HW: Who are 2 current illustrators whose work you enjoy? Why?
EHS: I love the work of Gary Baseman because he works way outside the box and has been successful doing so. Gary Taxali also works in an unusual, very graphic style and has been successful in the commercial arena as well as the gallery world. But it’s not fair to name only two illustrators whose work I enjoy, because I am in awe of so many artists, like those old cartoonists (Billy DeBeck who created Barney Google and George Herriman, creator of Krazy Kat) who influenced my style and illustrators who influenced me when I first began my career as a full time illustrator (R.O. Blechman & Seymour Chwast.) And I could list an arm length’s page of artists who are my peers and those younger illustrators who inspire me to grow and stretch.
HW: If you could write a recipe for your drawings/artwork, what would the ingredient list be (read like)?
EHS: I’m not a master draftsman, so my recipe would be heavy on ingredients like: Imagination, A Healthy sense of Skepticism & Irony, Characters With Soul & an Unwillingness to be Cruel. I don’t like cornball sweetness, but I also don’t like my characters to be mean-spirited. They are all eccentric, but never overtly cruel.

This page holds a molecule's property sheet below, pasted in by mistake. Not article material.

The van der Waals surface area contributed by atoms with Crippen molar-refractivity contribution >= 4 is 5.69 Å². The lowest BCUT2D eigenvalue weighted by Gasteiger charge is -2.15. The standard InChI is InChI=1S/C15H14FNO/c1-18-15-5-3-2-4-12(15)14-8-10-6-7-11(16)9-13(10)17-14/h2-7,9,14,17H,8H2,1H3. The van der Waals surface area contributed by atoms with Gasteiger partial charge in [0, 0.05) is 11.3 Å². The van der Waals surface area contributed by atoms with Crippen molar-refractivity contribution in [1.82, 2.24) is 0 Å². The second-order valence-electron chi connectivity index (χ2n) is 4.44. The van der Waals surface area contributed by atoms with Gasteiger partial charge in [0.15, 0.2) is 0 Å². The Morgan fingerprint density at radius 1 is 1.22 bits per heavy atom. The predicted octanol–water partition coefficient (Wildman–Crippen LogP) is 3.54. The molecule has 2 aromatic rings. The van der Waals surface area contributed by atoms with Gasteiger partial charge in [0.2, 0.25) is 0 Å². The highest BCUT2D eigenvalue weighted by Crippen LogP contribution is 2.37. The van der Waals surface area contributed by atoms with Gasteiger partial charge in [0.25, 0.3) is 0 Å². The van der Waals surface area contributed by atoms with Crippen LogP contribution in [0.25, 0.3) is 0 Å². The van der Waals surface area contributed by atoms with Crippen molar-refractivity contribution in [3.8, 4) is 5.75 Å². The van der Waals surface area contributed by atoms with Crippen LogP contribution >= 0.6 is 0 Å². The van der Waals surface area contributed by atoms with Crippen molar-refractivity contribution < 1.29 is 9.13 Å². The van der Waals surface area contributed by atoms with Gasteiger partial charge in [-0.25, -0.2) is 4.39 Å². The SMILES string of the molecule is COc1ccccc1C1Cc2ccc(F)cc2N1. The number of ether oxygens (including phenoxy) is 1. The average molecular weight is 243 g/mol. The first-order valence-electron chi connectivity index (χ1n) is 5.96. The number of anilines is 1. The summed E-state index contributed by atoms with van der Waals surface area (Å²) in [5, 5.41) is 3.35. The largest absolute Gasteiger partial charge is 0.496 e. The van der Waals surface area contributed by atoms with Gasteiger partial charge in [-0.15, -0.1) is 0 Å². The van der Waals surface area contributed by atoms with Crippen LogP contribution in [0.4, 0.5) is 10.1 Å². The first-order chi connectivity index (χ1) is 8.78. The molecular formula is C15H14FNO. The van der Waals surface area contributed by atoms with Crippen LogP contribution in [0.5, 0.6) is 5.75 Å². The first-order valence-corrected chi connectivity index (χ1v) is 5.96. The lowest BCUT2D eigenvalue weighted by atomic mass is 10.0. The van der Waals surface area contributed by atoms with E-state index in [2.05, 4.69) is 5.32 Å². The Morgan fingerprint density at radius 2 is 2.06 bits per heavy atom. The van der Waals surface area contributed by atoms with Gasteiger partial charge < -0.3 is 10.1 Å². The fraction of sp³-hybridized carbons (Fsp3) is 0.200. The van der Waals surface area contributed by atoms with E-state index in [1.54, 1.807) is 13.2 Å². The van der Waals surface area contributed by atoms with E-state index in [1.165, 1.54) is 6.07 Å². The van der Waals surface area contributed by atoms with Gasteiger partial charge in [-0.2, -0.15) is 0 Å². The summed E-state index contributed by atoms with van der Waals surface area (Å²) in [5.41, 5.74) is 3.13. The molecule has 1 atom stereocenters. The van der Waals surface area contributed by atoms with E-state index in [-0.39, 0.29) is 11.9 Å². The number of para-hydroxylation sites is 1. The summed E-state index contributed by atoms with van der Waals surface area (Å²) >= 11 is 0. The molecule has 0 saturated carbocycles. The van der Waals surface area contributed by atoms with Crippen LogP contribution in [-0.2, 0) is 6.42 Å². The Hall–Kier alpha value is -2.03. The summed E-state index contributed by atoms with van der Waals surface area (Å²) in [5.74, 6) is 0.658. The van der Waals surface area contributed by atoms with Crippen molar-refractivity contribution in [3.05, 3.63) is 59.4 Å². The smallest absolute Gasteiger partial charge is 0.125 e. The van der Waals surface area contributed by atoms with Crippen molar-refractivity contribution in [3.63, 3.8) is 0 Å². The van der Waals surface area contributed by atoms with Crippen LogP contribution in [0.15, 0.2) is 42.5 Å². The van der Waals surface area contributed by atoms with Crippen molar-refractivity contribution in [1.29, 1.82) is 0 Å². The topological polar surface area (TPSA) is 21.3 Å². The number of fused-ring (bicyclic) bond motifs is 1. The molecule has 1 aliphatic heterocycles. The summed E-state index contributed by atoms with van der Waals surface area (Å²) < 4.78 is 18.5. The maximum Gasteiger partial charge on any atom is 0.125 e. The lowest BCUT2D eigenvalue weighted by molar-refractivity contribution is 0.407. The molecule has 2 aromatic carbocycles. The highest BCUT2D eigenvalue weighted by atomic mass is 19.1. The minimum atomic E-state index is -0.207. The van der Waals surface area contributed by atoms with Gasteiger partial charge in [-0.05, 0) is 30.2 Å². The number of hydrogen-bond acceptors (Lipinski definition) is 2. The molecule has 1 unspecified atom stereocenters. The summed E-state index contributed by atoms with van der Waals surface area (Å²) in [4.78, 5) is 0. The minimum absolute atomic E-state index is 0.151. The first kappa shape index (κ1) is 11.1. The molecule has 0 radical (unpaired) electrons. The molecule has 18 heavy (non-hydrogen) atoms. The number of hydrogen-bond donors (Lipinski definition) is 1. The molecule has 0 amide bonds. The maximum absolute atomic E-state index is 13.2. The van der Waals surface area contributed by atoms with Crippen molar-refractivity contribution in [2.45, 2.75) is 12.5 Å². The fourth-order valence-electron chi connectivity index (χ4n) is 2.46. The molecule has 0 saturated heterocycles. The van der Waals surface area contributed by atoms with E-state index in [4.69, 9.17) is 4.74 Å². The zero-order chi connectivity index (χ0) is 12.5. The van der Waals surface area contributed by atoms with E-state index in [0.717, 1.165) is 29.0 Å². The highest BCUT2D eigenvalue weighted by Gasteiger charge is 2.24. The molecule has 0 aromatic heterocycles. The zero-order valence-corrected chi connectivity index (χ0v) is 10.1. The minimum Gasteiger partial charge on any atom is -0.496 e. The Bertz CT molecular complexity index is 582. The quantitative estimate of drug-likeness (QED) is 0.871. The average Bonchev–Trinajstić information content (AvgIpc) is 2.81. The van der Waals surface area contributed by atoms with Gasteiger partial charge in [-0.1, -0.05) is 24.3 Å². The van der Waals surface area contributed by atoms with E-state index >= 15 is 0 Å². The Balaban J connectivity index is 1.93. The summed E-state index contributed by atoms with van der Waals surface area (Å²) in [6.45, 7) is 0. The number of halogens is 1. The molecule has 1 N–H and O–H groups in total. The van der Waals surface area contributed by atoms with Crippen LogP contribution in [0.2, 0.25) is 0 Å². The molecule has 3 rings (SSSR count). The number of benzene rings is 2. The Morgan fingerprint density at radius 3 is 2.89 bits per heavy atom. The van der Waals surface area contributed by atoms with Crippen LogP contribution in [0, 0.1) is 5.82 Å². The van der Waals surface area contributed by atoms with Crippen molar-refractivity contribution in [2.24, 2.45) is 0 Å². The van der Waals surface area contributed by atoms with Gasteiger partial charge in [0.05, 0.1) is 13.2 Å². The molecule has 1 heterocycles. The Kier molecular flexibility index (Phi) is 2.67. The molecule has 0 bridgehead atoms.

HW: What do you do when you’re not drawing?
EHS: I love music and play decent guitar when my chops are up. Believe it or not, I have a life that very often has nothing to do with art. My wife, Maggie, who is also my rep, my creative partner and business manager and I dine with friends, watch cable TV, change the litter boxes of our three cats and live like any other normal, eccentric couple.
HW: What has it been like living with another artist? In what ways, if any, have you influenced each other’s work?